On 28th June 2011, I started a journey to one of the religious Dhams “Shree Badrinath Dham”. It was rainy day in Ludhiana. I decided to travel this long journey alone. I had already booked the Cab one day before. Driver arrived at correct time in front of house and he picked me up and dropped at Ludhiana bus stand at 5.30 AM.I boarded the bus of Punjab Roadways which directly headed to Rishikesh. Ludhiana to Rishikesh road was in a very bad condition as we entered U.P. I reached Rishikesh bus stand at around 3.30 PM. Now it was time to search for a good hotel. Laxman Jhula chowk is a famous place in Rishikesh “The Land of Rishis”. Many small hotels are situated here and it provides good rooms in the range of 250/- to 400/- rupees. I decided to stay in YOGA TEACHER TRAINING SCHOOL which also provides rooms on request. Rishikesh is a very peaceful city and is the city of Adhyatam.
The person who managed this school and the hotel was Bengali guy who was very cooperative. He provided me a room at the bank of River GANGA. I had no idea for traveling ahead towards Badrinath. I owe all this to god. Suddenly the Bengali guy told me that 15 people from Assam and West Bengal were coming and that they had already booked 2 Innova Cars for their trip to Valley of flowers and “HEMKUND SAHIB”. He asked me if I wanted to travel with them. Without wasting any time I decided to travel with that group. Next Day early morning we started our journey towards “Govindghat”. Rishikesh to Govindghat is 275km Via Joshimath. This route is very religious for both Hindu’s as well as Sikh’s. There are 5 prayags in this way. Prayag means conjugation point of two rivers.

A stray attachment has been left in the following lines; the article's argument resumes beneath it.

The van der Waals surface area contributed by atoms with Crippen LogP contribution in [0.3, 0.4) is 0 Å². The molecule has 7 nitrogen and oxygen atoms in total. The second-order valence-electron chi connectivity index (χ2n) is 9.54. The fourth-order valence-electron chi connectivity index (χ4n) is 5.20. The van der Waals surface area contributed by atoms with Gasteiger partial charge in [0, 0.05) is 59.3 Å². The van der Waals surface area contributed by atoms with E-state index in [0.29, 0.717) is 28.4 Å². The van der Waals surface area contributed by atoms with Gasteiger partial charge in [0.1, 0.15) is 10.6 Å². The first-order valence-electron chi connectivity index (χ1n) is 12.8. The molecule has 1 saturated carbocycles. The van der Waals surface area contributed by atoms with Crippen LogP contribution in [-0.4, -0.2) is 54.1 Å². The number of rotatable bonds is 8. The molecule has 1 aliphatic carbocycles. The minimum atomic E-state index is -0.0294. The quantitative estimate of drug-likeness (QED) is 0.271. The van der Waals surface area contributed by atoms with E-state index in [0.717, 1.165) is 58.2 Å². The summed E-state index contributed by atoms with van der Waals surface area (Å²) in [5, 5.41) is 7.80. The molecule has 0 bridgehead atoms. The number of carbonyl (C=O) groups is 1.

In that group of 15 people there were 14 men and a lady whose name was Pampi. She was school teacher and a very brave woman.
The journey was very dangerous;while the Ganga was flowing a hundred feet down on one side, landslide mountains were on another side. Deoprayag, Ruderprayag, Karanprayag, Vishnuprayag & Nandprayag are the five prayags. We reached Joshimath at around 4.00 pm where there was a huge traffic jam. The Great Himalayan mountains were in front of us. I felt very happy & comfortable when I saw many Ludhiana guys who were also on this great journey. From Joshimath there is only one way due to small road. We were waiting for our turn. After 30 Min, police men allowed us to move forward towards Govindghat.